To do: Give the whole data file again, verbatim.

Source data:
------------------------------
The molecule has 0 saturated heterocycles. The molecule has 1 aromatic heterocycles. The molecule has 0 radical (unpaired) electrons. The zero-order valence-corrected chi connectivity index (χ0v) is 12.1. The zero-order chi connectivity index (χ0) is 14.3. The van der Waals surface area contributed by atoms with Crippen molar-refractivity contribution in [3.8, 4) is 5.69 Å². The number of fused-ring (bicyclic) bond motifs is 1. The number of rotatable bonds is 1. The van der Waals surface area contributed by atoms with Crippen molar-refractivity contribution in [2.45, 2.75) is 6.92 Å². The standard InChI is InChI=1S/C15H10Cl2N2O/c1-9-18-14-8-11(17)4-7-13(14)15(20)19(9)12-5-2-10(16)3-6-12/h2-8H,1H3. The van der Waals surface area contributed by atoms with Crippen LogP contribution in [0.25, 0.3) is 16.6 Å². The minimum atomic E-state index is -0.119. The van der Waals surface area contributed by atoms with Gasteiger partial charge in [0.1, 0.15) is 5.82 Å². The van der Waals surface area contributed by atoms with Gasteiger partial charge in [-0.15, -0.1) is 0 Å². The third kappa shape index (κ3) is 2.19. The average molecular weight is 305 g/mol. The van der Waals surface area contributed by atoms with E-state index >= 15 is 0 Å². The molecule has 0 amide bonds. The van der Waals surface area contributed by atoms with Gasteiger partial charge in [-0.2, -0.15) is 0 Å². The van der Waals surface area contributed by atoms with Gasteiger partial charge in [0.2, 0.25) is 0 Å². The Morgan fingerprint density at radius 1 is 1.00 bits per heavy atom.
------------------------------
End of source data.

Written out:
The molecule has 0 saturated heterocycles. The molecule has 1 aromatic heterocycles. The molecule has 0 radical (unpaired) electrons. The zero-order valence-corrected chi connectivity index (χ0v) is 12.1. The zero-order chi connectivity index (χ0) is 14.3. The van der Waals surface area contributed by atoms with Crippen molar-refractivity contribution in [3.8, 4) is 5.69 Å². The number of fused-ring (bicyclic) bond motifs is 1. The number of rotatable bonds is 1. The van der Waals surface area contributed by atoms with Crippen molar-refractivity contribution in [2.45, 2.75) is 6.92 Å². The standard InChI is InChI=1S/C15H10Cl2N2O/c1-9-18-14-8-11(17)4-7-13(14)15(20)19(9)12-5-2-10(16)3-6-12/h2-8H,1H3. The van der Waals surface area contributed by atoms with Crippen LogP contribution in [0.25, 0.3) is 16.6 Å². The minimum atomic E-state index is -0.119. The van der Waals surface area contributed by atoms with Gasteiger partial charge in [0.1, 0.15) is 5.82 Å². The van der Waals surface area contributed by atoms with Gasteiger partial charge in [-0.15, -0.1) is 0 Å². The third kappa shape index (κ3) is 2.19. The average molecular weight is 305 g/mol. The van der Waals surface area contributed by atoms with E-state index >= 15 is 0 Å². The molecule has 0 amide bonds. The van der Waals surface area contributed by atoms with Gasteiger partial charge in [-0.2, -0.15) is 0 Å². The van der Waals surface area contributed by atoms with Gasteiger partial charge in [0.2, 0.25) is 0 Å². The Morgan fingerprint density at radius 1 is 1.00 bits per heavy atom.